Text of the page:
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Fauna is all of the animal life present in a particular region or time. The corresponding term for plants is flora. Flora, fauna and other forms of life such as fungi are collectively referred to as biota. Zoologists and paleontologists use fauna to refer to a typical collection of animals found in a specific time or place, e.g. the "Sonoran Desert fauna" or the "Burgess Shale fauna". Paleontologists sometimes refer to a sequence of faunal stages, which is a series of rocks all containing similar fossils. The study of animals of a particular region is called faunistics.
Fauna comes from the name Fauna, a Roman goddess of earth and fertility, the Roman god Faunus, and the related forest spirits called Fauns. All three words are cognates of the name of the Greek god Pan, and panis is the Greek equivalent of fauna. Fauna is also the word for a book that catalogues the animals in such a manner. The term was first used by Carl Linnaeus from Sweden in the title of his 1745 work Fauna Suecica.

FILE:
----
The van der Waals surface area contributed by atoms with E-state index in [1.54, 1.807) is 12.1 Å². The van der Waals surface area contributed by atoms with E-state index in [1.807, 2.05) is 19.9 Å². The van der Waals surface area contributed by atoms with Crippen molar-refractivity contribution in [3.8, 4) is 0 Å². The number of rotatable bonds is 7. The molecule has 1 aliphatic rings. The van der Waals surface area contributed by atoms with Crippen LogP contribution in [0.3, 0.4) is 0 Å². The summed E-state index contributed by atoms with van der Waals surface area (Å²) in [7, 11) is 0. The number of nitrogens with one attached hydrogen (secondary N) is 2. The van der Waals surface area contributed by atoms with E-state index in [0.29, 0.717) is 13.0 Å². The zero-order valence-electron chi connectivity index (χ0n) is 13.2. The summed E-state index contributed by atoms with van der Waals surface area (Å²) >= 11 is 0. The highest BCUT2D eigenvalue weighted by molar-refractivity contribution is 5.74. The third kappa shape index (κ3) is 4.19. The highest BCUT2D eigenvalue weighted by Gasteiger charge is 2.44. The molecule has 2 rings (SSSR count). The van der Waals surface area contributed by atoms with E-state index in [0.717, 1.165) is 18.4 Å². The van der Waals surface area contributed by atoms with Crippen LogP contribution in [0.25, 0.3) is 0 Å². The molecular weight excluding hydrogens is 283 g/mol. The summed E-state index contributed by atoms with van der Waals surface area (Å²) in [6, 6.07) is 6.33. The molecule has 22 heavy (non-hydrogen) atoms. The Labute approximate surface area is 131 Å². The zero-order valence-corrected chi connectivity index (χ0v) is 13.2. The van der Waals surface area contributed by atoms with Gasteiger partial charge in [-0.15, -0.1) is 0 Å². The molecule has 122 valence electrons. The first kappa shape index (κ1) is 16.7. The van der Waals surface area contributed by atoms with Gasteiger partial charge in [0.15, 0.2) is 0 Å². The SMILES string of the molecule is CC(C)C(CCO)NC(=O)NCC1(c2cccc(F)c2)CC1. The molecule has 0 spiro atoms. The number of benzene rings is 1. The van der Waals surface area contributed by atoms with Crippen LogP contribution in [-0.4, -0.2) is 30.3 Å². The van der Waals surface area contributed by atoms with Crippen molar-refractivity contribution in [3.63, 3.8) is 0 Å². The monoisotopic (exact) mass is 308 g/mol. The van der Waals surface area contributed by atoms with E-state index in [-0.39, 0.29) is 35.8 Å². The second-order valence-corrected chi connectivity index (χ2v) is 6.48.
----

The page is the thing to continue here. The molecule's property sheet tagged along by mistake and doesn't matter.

Infauna are benthic organisms that live within the bottom substratum of a water body, especially within the bottom-most oceanic sediments, rather than on its surface. Bacteria and microalgae may also live in the interstices of bottom sediments. In general, infaunal animals become progressively smaller and less abundant with increasing water depth and distance from shore, whereas bacteria show more constancy in abundance, tending toward one million cells per milliliter of interstitial seawater.
Epifauna, also called epibenthos, are aquatic animals that live on the bottom substratum as opposed to within it, that is, the benthic fauna that live on top of the sediment surface at the seafloor.
Macrofauna are benthic or soil organisms which are retained on a 0.5 mm sieve. Studies in the deep sea define macrofauna as animals retained on a 0.3 mm sieve to account for the small size of many of the taxa.
Meiofauna are small benthic invertebrates that live in both marine and freshwater environments. The term meiofauna loosely defines a group of organisms by their size, larger than microfauna but smaller than macrofauna, rather than a taxonomic grouping. One environment for meiofauna is between grains of damp sand (see Mystacocarida).